By Scott Keyes
A lily-white Ohio suburb is doing everything it can, including risking millions in federal highway funding, to keep mostly minority bus-riders from a nearby city from entering their community.
The showdown began in 2010 when the Greater Dayton Regional Transit Authority proposed adding three new bus stops in Beavercreek, a largely white suburb 15 minutes east of Dayton. These new stops would give Dayton bus-riders access to Beavercreek’s major shopping mall and nearby businesses, as well as a medical clinic and Wright State University.
Facing the prospect of buses coming in from Dayton, the Beavercreek City Council began enacting as many hurdles as they could to stop the new bus stops. Among the dozen roadblocks included mandating that bus shelters included heated and air conditioning as well as high-tech surveillance cameras, features that would be hugely expensive and are not common at other stops. Unsurprisingly, these demands couldn’t be met and the council rejected the expansion. “We turned downed an application because they didn’t meet our (design) criteria,” Beavercreek City Councilman Scott Hadley explained to Eye On Ohio.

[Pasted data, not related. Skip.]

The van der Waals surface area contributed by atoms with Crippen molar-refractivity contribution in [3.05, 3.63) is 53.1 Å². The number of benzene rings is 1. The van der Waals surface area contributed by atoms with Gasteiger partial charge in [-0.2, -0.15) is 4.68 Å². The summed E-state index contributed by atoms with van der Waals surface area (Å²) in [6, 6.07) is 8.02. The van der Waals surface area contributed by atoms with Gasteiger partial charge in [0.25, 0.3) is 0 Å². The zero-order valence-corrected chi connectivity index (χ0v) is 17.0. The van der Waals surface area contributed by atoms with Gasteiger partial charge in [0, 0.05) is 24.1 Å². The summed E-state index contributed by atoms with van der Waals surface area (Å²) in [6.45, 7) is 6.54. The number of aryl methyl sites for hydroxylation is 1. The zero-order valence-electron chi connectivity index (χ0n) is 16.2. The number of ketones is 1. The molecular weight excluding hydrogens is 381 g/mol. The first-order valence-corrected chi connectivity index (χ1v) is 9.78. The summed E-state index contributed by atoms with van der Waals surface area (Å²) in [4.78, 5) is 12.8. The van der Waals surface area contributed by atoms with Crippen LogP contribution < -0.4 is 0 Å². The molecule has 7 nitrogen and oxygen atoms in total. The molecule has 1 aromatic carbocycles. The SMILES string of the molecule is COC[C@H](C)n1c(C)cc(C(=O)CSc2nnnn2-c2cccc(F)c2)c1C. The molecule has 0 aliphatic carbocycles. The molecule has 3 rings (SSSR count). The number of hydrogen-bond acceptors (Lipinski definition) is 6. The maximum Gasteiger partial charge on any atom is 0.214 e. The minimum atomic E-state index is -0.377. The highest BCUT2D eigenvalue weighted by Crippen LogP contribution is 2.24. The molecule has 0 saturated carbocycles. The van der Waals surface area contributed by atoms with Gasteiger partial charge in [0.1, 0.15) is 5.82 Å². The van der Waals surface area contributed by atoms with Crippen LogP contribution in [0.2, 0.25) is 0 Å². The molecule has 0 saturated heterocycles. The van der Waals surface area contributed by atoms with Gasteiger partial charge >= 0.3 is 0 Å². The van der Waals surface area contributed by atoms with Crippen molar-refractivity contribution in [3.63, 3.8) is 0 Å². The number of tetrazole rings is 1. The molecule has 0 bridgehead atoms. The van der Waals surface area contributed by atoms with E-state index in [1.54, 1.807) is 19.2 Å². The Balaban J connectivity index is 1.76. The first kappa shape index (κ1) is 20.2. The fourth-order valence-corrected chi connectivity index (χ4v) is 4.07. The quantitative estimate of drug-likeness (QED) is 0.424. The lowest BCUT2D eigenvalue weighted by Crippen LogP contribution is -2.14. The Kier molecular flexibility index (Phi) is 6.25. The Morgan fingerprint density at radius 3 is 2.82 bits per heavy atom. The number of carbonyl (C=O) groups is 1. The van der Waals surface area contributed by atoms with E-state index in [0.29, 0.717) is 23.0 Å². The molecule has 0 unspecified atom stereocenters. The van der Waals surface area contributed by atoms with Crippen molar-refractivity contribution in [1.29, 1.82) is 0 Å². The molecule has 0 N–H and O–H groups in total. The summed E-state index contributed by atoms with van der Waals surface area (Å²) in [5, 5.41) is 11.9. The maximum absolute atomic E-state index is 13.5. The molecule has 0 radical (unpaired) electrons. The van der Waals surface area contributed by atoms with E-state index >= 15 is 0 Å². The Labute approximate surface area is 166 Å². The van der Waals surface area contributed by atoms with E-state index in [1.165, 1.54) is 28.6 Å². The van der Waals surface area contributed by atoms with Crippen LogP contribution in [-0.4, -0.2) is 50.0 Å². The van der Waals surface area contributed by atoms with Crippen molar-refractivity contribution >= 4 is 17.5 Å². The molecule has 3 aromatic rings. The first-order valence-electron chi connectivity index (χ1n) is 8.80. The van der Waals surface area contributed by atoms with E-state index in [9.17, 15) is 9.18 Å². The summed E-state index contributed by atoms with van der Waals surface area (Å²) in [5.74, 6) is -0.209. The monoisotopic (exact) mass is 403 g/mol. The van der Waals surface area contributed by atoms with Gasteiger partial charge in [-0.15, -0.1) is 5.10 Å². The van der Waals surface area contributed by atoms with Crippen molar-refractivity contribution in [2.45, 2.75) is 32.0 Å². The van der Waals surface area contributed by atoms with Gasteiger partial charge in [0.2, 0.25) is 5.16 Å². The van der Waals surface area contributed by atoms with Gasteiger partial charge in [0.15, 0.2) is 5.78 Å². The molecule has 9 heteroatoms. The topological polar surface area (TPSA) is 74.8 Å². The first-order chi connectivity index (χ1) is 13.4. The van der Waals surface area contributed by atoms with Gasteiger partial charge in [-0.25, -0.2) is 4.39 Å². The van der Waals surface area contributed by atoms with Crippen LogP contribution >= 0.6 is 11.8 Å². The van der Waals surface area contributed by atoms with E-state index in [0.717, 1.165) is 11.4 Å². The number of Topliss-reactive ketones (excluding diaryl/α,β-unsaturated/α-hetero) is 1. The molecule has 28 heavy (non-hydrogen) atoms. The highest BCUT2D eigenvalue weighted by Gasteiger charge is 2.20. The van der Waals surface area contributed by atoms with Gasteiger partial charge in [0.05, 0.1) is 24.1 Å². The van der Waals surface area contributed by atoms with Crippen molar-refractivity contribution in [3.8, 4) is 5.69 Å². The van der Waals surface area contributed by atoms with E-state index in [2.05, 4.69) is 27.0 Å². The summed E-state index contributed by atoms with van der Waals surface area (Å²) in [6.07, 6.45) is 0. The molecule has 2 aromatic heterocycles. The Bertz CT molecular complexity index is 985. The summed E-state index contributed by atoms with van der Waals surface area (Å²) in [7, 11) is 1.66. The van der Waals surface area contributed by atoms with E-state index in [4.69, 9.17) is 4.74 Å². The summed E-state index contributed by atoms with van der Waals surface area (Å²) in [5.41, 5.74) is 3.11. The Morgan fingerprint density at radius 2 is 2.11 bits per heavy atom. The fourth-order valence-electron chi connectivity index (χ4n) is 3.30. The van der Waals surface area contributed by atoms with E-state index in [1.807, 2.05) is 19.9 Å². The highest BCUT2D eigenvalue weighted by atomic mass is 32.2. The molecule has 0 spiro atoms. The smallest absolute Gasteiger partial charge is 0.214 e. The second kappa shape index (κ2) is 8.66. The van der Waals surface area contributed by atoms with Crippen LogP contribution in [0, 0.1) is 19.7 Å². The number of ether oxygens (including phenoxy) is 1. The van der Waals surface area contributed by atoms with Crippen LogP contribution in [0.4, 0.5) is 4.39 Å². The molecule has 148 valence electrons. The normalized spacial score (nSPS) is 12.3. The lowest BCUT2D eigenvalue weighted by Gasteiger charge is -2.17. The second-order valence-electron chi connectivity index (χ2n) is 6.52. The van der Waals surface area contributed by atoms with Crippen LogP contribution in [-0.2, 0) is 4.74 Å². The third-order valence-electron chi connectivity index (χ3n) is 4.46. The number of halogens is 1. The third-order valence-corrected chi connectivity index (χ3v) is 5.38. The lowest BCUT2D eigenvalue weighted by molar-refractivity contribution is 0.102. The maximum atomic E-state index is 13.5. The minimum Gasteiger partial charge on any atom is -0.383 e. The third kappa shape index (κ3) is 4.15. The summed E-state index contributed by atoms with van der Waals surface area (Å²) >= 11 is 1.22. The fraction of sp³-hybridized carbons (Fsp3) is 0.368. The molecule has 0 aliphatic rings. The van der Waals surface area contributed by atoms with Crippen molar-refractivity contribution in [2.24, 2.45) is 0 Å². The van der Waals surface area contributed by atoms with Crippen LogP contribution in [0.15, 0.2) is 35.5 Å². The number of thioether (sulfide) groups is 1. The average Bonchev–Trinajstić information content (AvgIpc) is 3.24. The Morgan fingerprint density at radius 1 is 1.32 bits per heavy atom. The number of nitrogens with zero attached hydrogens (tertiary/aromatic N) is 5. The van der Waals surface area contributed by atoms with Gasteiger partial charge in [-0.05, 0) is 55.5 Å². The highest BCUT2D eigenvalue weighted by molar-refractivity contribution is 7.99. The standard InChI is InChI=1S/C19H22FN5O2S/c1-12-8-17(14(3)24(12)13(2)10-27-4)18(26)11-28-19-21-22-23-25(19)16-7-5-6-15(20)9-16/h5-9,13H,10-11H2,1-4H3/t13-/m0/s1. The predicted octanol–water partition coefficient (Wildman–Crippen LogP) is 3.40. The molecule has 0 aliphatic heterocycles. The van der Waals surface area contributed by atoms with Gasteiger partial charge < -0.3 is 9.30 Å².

Many in the area argue that their opposition boils down to a simple reason: race. According to the 2010 census, 9 in 10 Beavercreek residents are white, but 73 percent of those who ride the Dayton RTA buses are minorities. “I can’t see anything else but it being a racial thing,” Sam Gresham, state chair of Common Cause Ohio, a public interest advocacy group, told ThinkProgress. “They don’t want African Americans going on a consistent basis to Beavercreek.”